Me: "They... they... fixed it."
Bill: "I've never driven a Boxster before. What was wrong with it?"
A base Carrera is not this friendly. A GT3 is not this forgiving. No 911 pivots this well. This is the best-handling car Porsche currently makes, which puts it high in the running for best-handling new car, period.
How do you think it makes you feel?
Few things are as flattering to the soul as a docile, forgiving sports car. You are good, it says. You know what you're doing, it says. You can dance off into the sunset with the tach needle a hair away from the limiter and your ass feeling everything and the front tires scrubbing just a tiny, tiny bit, and you will sit there and know that, in the entire history of humanity, no one else has been as talented, as smooth, and as remarkably capable as you.
You will also come home and write very long sentences with lots of commas. But you get the picture.
The 911 is a wonderful car, but it is also an anachronism, an ancient pattern updated and coaxed into relevance. As most people know, it is also inherently flawed — the rear-engine sports car is a silly, pointless thing, a machine that defies logic and throws a great big middle finger at the laws of physics. The Boxster makes sense, and the Spyder — the first truly sharp mid-engine car that Porsche has sold in America in decades — makes even more sense.
Random thoughts: Purpose-built racing cars are mid-engined; the Boxster is mid-engined. Sports cars are supposed to be light; the Boxster Spyder is some two hundred pounds lighter than the average 911 GT3. Porsche purists will point out that the 911 is part of the Ferdinand/Ferry/Butzi dream, is more in line with the company's original mission.
This is bunk. In many ways, the Boxster and its derivatives follow the company's founding ideals — we build speed, we look forward, and we do what makes sense, in spite of what anyone else thinks — far more than the backwards-looking, forward-marching, all-things-to-all-people 911. In terms of feel and purity of execution, the Spyder has more in common with the pared-down Stuttgart speed missiles of old than anything the company currently makes.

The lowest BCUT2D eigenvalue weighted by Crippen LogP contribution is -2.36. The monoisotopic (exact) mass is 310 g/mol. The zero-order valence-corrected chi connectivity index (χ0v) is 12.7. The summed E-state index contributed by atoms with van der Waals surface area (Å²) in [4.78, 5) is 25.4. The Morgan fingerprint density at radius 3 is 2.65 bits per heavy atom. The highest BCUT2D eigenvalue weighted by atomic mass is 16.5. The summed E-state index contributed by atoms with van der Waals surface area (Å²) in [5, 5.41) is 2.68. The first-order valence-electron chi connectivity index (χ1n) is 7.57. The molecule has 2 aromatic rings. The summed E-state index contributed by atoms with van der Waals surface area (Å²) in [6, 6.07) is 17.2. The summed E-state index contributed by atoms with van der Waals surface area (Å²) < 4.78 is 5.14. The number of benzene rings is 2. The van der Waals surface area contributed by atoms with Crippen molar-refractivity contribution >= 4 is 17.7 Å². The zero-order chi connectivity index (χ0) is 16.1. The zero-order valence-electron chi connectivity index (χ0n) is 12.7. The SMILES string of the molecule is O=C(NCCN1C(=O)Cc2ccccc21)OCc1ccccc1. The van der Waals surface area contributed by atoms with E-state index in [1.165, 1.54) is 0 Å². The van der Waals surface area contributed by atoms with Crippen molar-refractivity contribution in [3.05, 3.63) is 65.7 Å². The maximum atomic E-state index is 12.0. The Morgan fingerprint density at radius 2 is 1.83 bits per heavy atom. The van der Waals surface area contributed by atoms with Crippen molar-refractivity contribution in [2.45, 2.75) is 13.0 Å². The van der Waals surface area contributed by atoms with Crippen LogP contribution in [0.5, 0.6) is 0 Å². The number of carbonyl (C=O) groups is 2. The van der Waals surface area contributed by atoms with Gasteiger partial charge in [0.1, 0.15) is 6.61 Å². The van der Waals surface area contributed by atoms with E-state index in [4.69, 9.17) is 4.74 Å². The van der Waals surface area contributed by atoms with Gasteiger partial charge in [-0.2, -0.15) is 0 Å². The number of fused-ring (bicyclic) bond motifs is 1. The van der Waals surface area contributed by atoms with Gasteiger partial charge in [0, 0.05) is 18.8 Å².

It makes your toes curl.
Boxster S: $58,950
Boxster Spyder: $62,150
Price Difference: $3200
What You Lose: Air-conditioning (it can be added back in for extra charge), power seats (if you are both lame and dull, you can order standard Boxster S seats at no cost, but there is really no reason, as the Spyder's carbon shells are supportive, comfortable, and fit fat people), a radio (like the seats, free if you want it), and cupholders (ditto).
What You Gain: More grip; more stability. A greater connection with history. Mini-Carrera-GT looks. A car that feels more special and more finely honed than a base Carrera, which costs twenty grand more. More talent. Better looks. A larger _______. In other words, everything.
What we have here is nothing less than a revelation. The Boxster Spyder is not excessive or exotic. It isn't the kind of thing that gets 14-year-old boys drooling. It's like a good knife or really expensive guitar — if you don't have the right background, it just comes off as a needlessly expensive version of a simple tool.
In a nutshell, this is where sports cars need to be going: doing more with less without making you suffer.
Complaints? The Spyder's base brakes (carbon-ceramics are optional) don't offer the rock-solid pedal feel you get on a 911. The howly yowly six-cylinder that lives behind your ears doesn't sound as ear-meltingly awesome as the engine in a 911 GT3, which costs around $50,000 more. And it'd be nice if the badge on the trunk lid just said "Spyder" instead of the long, obnoxious "Boxster Spyder." That's it. Everything else — everything — is perfect.
Photos: Overhead and mountain fisheye shots: Bill Caswell; all others, Sam Smith/Jalopnik